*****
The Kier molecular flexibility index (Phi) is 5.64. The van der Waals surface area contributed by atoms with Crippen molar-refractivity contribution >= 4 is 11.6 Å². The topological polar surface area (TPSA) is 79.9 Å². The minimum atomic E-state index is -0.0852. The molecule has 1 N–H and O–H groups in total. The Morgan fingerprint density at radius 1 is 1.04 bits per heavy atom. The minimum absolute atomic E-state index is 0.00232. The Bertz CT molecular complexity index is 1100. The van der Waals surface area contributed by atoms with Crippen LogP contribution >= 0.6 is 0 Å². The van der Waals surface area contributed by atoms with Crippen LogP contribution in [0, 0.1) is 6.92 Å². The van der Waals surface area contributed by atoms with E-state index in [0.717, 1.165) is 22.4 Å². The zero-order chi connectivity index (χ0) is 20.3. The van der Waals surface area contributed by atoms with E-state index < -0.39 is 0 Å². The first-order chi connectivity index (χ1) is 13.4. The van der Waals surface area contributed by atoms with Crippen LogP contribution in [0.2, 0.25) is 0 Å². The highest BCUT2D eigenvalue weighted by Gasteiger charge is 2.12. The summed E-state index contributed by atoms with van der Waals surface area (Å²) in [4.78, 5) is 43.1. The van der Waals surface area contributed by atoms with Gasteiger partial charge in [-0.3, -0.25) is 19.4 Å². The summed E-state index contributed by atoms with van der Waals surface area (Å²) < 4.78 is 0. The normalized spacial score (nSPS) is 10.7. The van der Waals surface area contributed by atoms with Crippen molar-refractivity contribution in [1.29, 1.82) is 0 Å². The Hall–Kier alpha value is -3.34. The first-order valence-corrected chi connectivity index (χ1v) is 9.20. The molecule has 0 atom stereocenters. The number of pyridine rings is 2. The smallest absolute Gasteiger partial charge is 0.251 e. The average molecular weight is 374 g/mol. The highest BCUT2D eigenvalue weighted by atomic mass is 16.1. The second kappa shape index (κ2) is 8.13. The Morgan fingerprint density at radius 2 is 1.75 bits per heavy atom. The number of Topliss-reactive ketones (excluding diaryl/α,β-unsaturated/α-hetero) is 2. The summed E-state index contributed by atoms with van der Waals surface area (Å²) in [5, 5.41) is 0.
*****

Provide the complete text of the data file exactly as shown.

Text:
The Kier molecular flexibility index (Phi) is 5.64. The van der Waals surface area contributed by atoms with Crippen molar-refractivity contribution >= 4 is 11.6 Å². The topological polar surface area (TPSA) is 79.9 Å². The minimum atomic E-state index is -0.0852. The molecule has 1 N–H and O–H groups in total. The Morgan fingerprint density at radius 1 is 1.04 bits per heavy atom. The minimum absolute atomic E-state index is 0.00232. The Bertz CT molecular complexity index is 1100. The van der Waals surface area contributed by atoms with Crippen LogP contribution >= 0.6 is 0 Å². The van der Waals surface area contributed by atoms with Crippen LogP contribution in [0, 0.1) is 6.92 Å². The van der Waals surface area contributed by atoms with E-state index in [0.717, 1.165) is 22.4 Å². The zero-order chi connectivity index (χ0) is 20.3. The van der Waals surface area contributed by atoms with E-state index < -0.39 is 0 Å². The first-order chi connectivity index (χ1) is 13.4. The van der Waals surface area contributed by atoms with Crippen LogP contribution in [0.2, 0.25) is 0 Å². The highest BCUT2D eigenvalue weighted by Gasteiger charge is 2.12. The summed E-state index contributed by atoms with van der Waals surface area (Å²) in [4.78, 5) is 43.1. The van der Waals surface area contributed by atoms with Gasteiger partial charge in [-0.3, -0.25) is 19.4 Å². The summed E-state index contributed by atoms with van der Waals surface area (Å²) < 4.78 is 0. The normalized spacial score (nSPS) is 10.7. The van der Waals surface area contributed by atoms with Crippen molar-refractivity contribution in [1.29, 1.82) is 0 Å². The Hall–Kier alpha value is -3.34. The first-order valence-corrected chi connectivity index (χ1v) is 9.20. The molecule has 0 atom stereocenters. The number of pyridine rings is 2. The smallest absolute Gasteiger partial charge is 0.251 e. The average molecular weight is 374 g/mol. The highest BCUT2D eigenvalue weighted by atomic mass is 16.1. The second kappa shape index (κ2) is 8.13. The Morgan fingerprint density at radius 2 is 1.75 bits per heavy atom. The number of Topliss-reactive ketones (excluding diaryl/α,β-unsaturated/α-hetero) is 2. The summed E-state index contributed by atoms with van der Waals surface area (Å²) in [5, 5.41) is 0.